Electric Car Sales Up 47% In Europe In 2018

FEB 4 2019 BY MARK KANE 10

BEVs are the hottest segment in Europe with growth rate of 47%

JATO Dynamics released a general summary of car sales in Europe in 2018 withan interesting comparison of particular powertrains.

Among the 15.6 million cars sold (just 346 more than in 2017, but still the best result since 2007), alternatively powered cars (hybrids, plug-in hybrids, electric and other) took share of 6.1% (945,000):

  • Gasoline cars – 57%
  • Diesel cars – 36% – 5.59 million (down 18%)
  • Alternatively powered cars – 6.1% – 944,800
    • Hybrids – 555,000 (up 24%)
    • Electric – 195,000 (up 47%)
    • Plug-in hybrids – 180,000 (up 22%)
    • other – 14800

As you can see, all-electric cars increased by 47%, which is th quickest growth in the industry (even the hot SUV segment is growing by “only” 19%). With many new models coming on the market or in the ramp-up phase, we could guess that BEVs will be above conventional hybrids by the end of 2020, or at least 2021.

“Notably, most of the fuel type’s growth was driven by pure electric vehicles, which outsold plug-in hybrid vehicles, as their volume increased by 47% from 132,800 vehicles in 2017 to 195,300 vehicles in 2018. Norway was the biggest market for electric vehicles, where they held a 31% market share, while the Netherlands outsold the UK and became the fourth largest EV market, behind Germany and France.”

Source: JATO Dynamics

Categories: Sales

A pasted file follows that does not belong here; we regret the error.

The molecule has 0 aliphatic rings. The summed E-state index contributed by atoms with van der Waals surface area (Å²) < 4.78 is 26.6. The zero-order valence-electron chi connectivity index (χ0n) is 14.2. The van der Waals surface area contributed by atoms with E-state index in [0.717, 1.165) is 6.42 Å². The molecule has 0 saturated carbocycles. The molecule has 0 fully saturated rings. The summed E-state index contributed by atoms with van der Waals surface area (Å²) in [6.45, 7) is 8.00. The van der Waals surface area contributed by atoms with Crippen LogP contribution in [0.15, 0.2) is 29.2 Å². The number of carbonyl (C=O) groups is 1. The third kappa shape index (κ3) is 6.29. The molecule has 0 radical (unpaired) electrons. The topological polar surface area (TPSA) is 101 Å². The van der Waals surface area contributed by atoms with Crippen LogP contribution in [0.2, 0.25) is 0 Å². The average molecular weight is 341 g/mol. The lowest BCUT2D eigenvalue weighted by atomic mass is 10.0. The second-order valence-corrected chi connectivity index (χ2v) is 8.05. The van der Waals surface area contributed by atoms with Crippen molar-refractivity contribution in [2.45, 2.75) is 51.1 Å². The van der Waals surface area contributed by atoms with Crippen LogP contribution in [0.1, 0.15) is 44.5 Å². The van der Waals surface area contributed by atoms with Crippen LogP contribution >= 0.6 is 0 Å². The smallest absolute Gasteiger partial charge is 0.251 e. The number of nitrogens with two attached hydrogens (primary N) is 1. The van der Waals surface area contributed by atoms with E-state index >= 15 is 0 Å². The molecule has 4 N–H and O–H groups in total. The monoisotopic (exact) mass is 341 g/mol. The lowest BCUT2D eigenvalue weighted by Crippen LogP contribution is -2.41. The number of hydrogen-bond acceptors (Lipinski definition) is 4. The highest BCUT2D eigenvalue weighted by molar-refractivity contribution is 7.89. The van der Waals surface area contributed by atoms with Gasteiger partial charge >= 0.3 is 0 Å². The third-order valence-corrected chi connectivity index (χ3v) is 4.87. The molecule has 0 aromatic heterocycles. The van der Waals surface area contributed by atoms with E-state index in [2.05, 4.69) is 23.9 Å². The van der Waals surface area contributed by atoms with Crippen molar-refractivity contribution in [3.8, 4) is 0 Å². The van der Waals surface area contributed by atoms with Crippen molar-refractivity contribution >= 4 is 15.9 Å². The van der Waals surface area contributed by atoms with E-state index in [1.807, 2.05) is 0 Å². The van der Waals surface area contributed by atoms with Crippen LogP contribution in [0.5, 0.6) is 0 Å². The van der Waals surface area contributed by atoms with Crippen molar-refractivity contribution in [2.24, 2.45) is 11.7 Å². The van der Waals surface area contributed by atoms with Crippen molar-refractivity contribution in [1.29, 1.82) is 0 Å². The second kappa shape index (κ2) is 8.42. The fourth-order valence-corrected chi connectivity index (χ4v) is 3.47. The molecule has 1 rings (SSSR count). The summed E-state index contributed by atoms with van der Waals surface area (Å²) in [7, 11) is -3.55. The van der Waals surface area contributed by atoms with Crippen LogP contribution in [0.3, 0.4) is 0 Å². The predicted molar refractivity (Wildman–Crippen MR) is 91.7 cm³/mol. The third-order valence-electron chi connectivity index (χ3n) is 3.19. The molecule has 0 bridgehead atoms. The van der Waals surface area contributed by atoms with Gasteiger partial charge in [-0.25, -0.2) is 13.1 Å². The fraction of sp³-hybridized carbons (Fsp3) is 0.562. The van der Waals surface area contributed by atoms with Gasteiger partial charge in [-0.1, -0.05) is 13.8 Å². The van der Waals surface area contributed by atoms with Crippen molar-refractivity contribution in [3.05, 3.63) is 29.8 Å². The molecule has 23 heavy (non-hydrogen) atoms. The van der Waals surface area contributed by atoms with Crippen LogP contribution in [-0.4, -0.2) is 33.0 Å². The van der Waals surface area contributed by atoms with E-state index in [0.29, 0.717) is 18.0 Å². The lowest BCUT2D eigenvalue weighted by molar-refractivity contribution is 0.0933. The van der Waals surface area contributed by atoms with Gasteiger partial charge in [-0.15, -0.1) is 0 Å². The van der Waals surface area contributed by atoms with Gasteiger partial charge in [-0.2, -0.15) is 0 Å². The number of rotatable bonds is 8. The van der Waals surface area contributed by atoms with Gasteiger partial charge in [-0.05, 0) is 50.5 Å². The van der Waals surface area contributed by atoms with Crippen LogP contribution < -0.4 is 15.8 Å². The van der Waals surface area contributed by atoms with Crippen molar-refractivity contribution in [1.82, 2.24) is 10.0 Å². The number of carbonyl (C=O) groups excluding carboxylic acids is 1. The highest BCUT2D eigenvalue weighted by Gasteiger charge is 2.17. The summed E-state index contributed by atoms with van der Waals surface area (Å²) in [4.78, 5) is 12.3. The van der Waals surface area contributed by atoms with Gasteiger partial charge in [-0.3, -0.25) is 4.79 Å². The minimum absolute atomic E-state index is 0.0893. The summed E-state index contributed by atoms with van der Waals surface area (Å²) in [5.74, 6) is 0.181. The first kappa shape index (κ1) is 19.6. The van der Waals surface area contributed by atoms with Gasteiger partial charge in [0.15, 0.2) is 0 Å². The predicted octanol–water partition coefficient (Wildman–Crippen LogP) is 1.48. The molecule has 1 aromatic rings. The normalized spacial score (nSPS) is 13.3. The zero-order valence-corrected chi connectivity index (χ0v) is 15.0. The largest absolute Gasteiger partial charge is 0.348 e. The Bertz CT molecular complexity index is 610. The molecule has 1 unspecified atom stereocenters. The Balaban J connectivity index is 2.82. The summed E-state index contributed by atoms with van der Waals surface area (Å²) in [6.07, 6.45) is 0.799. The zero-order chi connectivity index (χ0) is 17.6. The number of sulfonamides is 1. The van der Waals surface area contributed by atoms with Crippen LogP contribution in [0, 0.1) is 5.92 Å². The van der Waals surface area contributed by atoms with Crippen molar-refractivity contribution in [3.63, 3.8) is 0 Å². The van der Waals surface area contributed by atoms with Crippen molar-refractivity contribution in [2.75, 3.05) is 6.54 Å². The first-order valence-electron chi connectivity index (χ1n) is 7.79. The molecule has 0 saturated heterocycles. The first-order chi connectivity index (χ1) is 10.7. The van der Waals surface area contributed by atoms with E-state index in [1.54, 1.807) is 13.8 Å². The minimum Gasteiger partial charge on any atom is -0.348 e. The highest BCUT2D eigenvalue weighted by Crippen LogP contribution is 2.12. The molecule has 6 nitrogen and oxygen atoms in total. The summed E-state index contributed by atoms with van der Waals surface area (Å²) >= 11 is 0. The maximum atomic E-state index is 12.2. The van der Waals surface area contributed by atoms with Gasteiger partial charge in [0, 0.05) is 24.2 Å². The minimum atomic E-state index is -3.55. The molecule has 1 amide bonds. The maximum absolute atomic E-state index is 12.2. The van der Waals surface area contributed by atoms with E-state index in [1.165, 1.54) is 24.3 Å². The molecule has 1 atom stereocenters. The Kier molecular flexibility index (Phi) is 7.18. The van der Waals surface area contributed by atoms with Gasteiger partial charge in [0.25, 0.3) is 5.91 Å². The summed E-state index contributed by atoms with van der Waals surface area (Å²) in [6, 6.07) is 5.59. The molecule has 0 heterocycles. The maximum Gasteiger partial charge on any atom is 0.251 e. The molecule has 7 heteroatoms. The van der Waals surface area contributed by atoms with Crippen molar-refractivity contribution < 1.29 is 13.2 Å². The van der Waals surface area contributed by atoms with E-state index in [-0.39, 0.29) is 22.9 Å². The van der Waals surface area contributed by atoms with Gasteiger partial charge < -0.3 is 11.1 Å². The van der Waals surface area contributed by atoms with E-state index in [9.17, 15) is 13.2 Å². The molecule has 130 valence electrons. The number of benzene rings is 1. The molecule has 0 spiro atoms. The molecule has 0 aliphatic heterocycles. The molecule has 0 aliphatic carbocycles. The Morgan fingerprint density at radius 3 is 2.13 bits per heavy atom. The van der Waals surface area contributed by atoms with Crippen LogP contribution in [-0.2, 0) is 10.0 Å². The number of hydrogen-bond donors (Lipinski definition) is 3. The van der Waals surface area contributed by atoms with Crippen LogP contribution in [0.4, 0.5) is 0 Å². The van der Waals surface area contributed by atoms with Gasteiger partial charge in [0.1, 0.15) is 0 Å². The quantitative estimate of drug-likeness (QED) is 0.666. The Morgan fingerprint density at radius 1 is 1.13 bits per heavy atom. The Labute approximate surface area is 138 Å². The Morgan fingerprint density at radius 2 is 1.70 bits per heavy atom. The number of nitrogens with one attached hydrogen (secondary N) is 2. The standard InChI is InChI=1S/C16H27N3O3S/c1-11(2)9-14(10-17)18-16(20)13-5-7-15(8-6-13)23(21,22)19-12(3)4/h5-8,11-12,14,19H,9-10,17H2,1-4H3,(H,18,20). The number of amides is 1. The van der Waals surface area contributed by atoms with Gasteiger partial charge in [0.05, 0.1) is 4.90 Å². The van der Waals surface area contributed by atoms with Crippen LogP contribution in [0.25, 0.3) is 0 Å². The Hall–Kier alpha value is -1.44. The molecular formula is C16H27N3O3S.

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10 Comments on "Electric Car Sales Up 47% In Europe In 2018"

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Counting regular hybrids in the alt fuel catagory is wrong simply all the energy comes from the fuel (gasoline or diesel) used to power the engine. I am NOT anti hybrid; it reduces CO2 emissions at relatively low cost and does not in any way limit the utility of the vehicle that uses it; it’s a good thing. It’s just not an alternative power source.

Agreed, they are just more fuel efficient gas cars and shouldn’t be counted as alternative fuel unless you add electricity from the wall.

While I agree with the fact that it’s not an alternative power source, I personally still do enjoy when they lump all of the BEV, PHEV, Hybrid and Fuel Cell vehicles into one category.

Am I being greedy if I say that I’m disappointed it’s only up 47%?

Seriously though, this is good news and pretty much in line with previous years; it’s on a pretty steady growth rate of doubling every two years. Not fast enough, to be sure, but worth cheering about nevertheless.

Let’s see what 2019 and 2020 will bring. I thing annual doubling should be within reach.

When you know it is due to short supply, it’s a reason to be happy.

Think how a car company without EVs and PHEVs have it in Norway now. One company had a 40% drop in sale of their ICE cars. That hurt.

If cheaper EVs continue to arrive, with a quality and range more people can live with – there is no reason there will be at least a 47% growth in EV sales in 2019 too.
Model 3, Zoe, Leaf, i3, e-Golf, e-up, e-tron and PSA will offer at least two EVs this year. There is a slow increase in small and large electric panel vans too.
I would be surprised if 2019 sales will not increase more then 47%.

Some researchers say that 2021 will be cost parity between EVs and ICE; and actually 2020 if maintenance costs of EV vs. ICE are taken into account

Pathetic numbers once again..

are the cng and lpg not listed at all or are they part of “other”? 14800 sounds too low for those.

I don’t think any manufacturer sells pure CNG or LPG cars out of the factory. Plus, these are not consider alternative fuels. Still in Europe and elsewhere there are millions of cars running on CNG/LPG, but these are all aftermarket installations.

If I have to guess, the 14,800 number would be FCVs and maybe some biofuel vehicles.